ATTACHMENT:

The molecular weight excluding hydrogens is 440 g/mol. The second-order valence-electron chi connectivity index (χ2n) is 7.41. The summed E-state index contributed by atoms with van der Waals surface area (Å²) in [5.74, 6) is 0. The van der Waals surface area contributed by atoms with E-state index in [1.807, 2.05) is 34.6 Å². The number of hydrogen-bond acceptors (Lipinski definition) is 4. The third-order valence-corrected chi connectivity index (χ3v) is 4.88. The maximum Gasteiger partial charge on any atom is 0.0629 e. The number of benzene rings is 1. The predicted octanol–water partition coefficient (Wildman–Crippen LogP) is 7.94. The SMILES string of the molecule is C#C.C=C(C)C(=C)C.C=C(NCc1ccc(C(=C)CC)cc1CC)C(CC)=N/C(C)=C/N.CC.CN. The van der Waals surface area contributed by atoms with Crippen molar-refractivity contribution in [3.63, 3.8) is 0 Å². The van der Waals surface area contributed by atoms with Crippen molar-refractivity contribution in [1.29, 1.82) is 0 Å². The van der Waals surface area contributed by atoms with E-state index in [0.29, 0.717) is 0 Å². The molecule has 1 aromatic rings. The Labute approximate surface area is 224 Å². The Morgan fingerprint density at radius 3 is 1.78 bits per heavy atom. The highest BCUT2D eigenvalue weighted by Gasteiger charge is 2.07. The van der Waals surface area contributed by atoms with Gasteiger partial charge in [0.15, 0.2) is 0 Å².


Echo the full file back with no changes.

The molecular weight excluding hydrogens is 440 g/mol. The second-order valence-electron chi connectivity index (χ2n) is 7.41. The summed E-state index contributed by atoms with van der Waals surface area (Å²) in [5.74, 6) is 0. The van der Waals surface area contributed by atoms with E-state index in [1.807, 2.05) is 34.6 Å². The number of hydrogen-bond acceptors (Lipinski definition) is 4. The third-order valence-corrected chi connectivity index (χ3v) is 4.88. The maximum Gasteiger partial charge on any atom is 0.0629 e. The number of benzene rings is 1. The predicted octanol–water partition coefficient (Wildman–Crippen LogP) is 7.94. The SMILES string of the molecule is C#C.C=C(C)C(=C)C.C=C(NCc1ccc(C(=C)CC)cc1CC)C(CC)=N/C(C)=C/N.CC.CN. The van der Waals surface area contributed by atoms with Crippen molar-refractivity contribution in [3.63, 3.8) is 0 Å². The van der Waals surface area contributed by atoms with Crippen molar-refractivity contribution in [1.29, 1.82) is 0 Å². The van der Waals surface area contributed by atoms with E-state index in [0.29, 0.717) is 0 Å². The molecule has 1 aromatic rings. The Labute approximate surface area is 224 Å². The Morgan fingerprint density at radius 3 is 1.78 bits per heavy atom. The highest BCUT2D eigenvalue weighted by Gasteiger charge is 2.07. The van der Waals surface area contributed by atoms with Gasteiger partial charge in [0.15, 0.2) is 0 Å².